Ray O'Callaghan: Field of Dreams is giving hope to adults with Down Syndrome and their parents
Ray O'Callaghan is the store manager at M&S Cork, chairman of Down Syndrome Cork and the brains behind Field of Dreams. He lives with his wife, Brenda, and their three children - David (18), Harry (15) and Grace (11)
I'm up pretty early in the morning for my job. I'm the manager of Marks and Spencer Cork. At 6am, everyone else in the house is asleep - my wife, Brenda, and our children, David, Harry and Grace. I don't have breakfast at home. Instead, I have a coffee in the city and a quick read of the paper. I'm in work for 7.20am.
I look at the performance of the store the previous day from a sales perspective. Then I spend time with the teams on the sales floor, setting priorities for the day. I started in M&S when it opened in Cork in 1998. I took it on as a one-year job, thinking that I'd travel the world, but I worked my way up to be manager in the store. It's a really good company. It has been very supportive of my work with Down Syndrome Cork.
I finish work at 6.30pm, and then my other work starts. I've been the chairman of Down Syndrome Cork for the past eight years. Our daughter Grace was born with Down syndrome. I decided that I wanted to get involved, because state services are proving incredibly tough to access, and DS Cork is there to provide more regular services. When I joined, they had just employed their first speech therapist. They were working out of a boot of a car, giving speech therapy in different locations. A few of us decided that that wasn't good enough for kids, so we set up a centre. We now employ five people. We give services to about 50 children every week. DS Cork gets no state funding. It's purely voluntary - driven by parents, mostly parents of children with DS. If you spent five minutes with Grace, you'd understand why I'm doing all of this. She is always in great form and she sees the positive in everything. To us, she has abilities. The word disability is something we do not want to use. Grace has changed our family life in so many ways. She made us understand what is real.
I'm 49 now, but what happens when I'm 69 and she'll only be 31? What happens if one of us passes away? That is a huge worry. I have two older children, and they have a choice. They can go to college if they want. Grace doesn't have that, but this is what we are trying to change. She should be able to have some opportunities in life. The reality is that 95pc of adults with DS over the age of 20 have no work. That is staggering. Everybody has strengths and weaknesses. We are going to show people that adults with DS are capable; that they have skills and can be employed.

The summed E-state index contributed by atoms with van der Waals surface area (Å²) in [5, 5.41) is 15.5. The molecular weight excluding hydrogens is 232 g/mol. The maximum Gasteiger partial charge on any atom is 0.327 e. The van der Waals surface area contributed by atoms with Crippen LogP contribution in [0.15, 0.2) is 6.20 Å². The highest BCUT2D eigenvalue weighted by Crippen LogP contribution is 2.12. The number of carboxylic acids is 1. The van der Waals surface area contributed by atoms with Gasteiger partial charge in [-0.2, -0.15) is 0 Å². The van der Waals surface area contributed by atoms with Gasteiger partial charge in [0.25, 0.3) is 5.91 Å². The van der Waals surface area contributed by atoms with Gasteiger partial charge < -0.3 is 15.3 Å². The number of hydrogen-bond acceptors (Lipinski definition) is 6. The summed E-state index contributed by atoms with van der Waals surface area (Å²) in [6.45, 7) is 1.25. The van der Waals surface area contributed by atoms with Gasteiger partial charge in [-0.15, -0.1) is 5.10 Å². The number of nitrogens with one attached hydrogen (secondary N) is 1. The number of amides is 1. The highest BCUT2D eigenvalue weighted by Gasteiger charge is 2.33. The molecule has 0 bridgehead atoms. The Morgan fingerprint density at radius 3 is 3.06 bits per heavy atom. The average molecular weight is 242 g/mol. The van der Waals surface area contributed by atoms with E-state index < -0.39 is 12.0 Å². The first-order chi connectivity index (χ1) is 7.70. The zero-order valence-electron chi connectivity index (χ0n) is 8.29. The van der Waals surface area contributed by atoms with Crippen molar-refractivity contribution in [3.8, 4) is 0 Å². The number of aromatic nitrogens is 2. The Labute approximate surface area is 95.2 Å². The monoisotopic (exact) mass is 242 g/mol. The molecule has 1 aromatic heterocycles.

One night, I watched a TV programme about five adults - some with DS and others with other special needs - working on a farm. It was a bit of a trial. They were out in the open, doing meaningful work that challenged them. It gave them a sense of normality; that feeling of getting up in the morning for work. They had a sense of dignity and purpose. It was a light-bulb moment. At the time, my daughter was going to a care farm - where kids go to work with animals of a smaller size like horses, pigs and chickens. She would come home covered in shite, but invigorated. At the next DS Cork meeting, I suggested that we should build a farm. Everyone thought I was nuts, but, five years later, it is happening. It's a five-acre site in Curraheen. The gardener Diarmuid Gavin turned the sod on it yesterday. We call it Field of Dreams, inspired by the film. This is just a few of us doing something that we believe is right for our kids.
The Munster Agricultural Society have leased us the land on very favourable terms. Then we got funding from the Department of Health and Department of Agriculture, thanks to Kathleen Lynch, Simon Coveney and Minister Creed. We got planning for the site, but we were short of money, so we started talking to the business community. And now we have some key sponsors - M&S, ESB, Pepsi-Cola Cork, Dansko Foods and Keelings Fruit. The idea is that adults with DS will spend half the day in the garden learning and growing, producing and selling. This is not about the amount we produce, but the quality of the learning. They will learn horticulture and then, thanks to a tutor from the Cork Education Training Board, they will develop life-skills, like how to answer the phone, how to serve coffee - general, meaningful skills. After two or three years here, the companies are interested in taking the next step with our adults by employing them.
Field of Dreams is a massive stepping stone for them. It's about giving them opportunities, and it is also giving hope to parents of adults with DS, too. It's about putting on gloves on a cold day, washing your boots at the end of the day, getting the bus there, and even learning about going to work when you're not in the mood. It's about real life. It's a purely magical project. When we explain it to people, everyone is keen to get involved. We will need volunteers, too. It's easy to give out about things, but instead of moaning, we are doing something. Because of that, people are listening to us and giving us great support
When I get home in the evening, Grace will run at me and throw her arms around me. That puts everything into perspective. Of course, the two lads are lovable, but, being teenagers, the last person they want to be hugging is their dad. Grace is on the iPad while I have my dinner. Her speech isn't great, but she chats away about her day. She won't benefit from Field of Dreams for quite a number of years, but we'll make her part of the experience.
I'm in bed by 10.30pm. I wouldn't be able to do any of this without the support of my wife, Brenda. She is great at bringing reality to an idea. I've always been a dreamer, but she knows that I don't talk about dreams unless I can turn them into a reality.
In conversation with Ciara Dwyer
Sunday Indo Life Magazine